“For me, this is a dream measurement,” says David Paige, a planetary scientist at the University of California, Los Angeles who has been part of the mission since its inception nearly a decade ago. “It’s an opportunity to make a real rapid advancement with such a small spacecraft.” Once the team has mapped out the distribution of surface ice at the South Pole, they can use it to guide future landers, rovers, and eventually humans to places where they can collect frosty samples.
Today’s astronauts are stuck having to pack their water with them. It’s heavy and incompressible, which means it’s expensive to launch and takes up space that could be used to fit more scientific instruments. “Lunar Flashlight might be the key that unlocks the door to longer-lived, even more ambitious missions,” says Johns Hopkins University planetary scientist Parvathy Prem, who is not involved in the project.
Lunar ice is also scientifically interesting, Prem says, because it may be preserving an ancient record of how water arrived in the Earth-moon system. Someday, frozen samples from the moon could be transported to our own planet and analyzed for molecular fingerprints that reveal the ice’s origins. The presence of carbon, for instance, would suggest that water arrived from asteroids or comets. Sulfur would mean it came from volcanoes. Hydroxyl, a molecule containing the same ingredients as water, would make the solar wind responsible. Any of these findings could hint that the moon had—or still has—its own water cycle, a series of steps by which H2O flows between the lunar interior, surface, and atmosphere.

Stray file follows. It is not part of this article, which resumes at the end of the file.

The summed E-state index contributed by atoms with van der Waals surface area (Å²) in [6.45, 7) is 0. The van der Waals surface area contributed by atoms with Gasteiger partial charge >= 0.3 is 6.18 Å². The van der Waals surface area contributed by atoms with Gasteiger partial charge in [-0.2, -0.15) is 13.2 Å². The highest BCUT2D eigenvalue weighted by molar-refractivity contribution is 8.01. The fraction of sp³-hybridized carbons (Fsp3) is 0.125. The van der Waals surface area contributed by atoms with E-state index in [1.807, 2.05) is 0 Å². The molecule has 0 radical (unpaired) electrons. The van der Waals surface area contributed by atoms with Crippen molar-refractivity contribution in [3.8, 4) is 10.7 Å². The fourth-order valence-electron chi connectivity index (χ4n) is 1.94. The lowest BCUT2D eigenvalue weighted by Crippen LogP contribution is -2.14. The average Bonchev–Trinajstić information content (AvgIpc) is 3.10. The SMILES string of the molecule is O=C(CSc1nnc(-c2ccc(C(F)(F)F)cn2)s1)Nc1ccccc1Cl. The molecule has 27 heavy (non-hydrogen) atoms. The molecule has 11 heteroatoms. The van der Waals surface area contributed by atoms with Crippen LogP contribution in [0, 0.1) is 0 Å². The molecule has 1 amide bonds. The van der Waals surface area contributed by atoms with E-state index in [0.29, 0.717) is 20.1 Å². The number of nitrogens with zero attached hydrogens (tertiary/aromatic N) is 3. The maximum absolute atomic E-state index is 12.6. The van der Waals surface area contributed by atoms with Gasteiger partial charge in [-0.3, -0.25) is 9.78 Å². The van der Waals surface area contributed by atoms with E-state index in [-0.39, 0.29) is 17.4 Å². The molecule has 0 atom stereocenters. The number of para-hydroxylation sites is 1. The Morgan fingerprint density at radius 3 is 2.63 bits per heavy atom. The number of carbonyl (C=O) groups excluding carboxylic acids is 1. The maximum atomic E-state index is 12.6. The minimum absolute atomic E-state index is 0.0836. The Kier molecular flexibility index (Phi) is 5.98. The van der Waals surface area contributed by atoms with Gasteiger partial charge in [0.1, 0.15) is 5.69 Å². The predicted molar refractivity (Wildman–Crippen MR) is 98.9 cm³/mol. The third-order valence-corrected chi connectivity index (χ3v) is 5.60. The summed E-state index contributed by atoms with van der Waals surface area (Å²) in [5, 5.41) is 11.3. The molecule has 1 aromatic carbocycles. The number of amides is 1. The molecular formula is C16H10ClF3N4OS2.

It will take three months for Lunar Flashlight to reach the moon, taking a roundabout journey to conserve the limited fuel it can carry. Once there, the spacecraft will settle into an odd, oval-shaped trajectory for the same reason, skimming as close as 10 kilometers above the South Pole’s surface for just a few minutes in its six-and-a-half-day orbit. Paige, who leads the mission’s science operations center, thinks they’ll be ready to start taking data next April and expects the team will operate Lunar Flashlight for at least four months after it reaches orbit, until—like most lunar satellites—it eventually crashes into the moon. He anticipates that first results will be released by the end of 2023.
Paige notes that last week marked the 50th anniversary of Apollo 17, the last time humans set foot on lunar soil. Since then, he says, scientists have learned so much more about what the moon can reveal about our cosmological past, and what resources it may offer for our interstellar future. “The push to go to the moon is very exciting,” Paige says, and the Lunar Flashlight is an important contribution to that effort—“no matter what we discover.”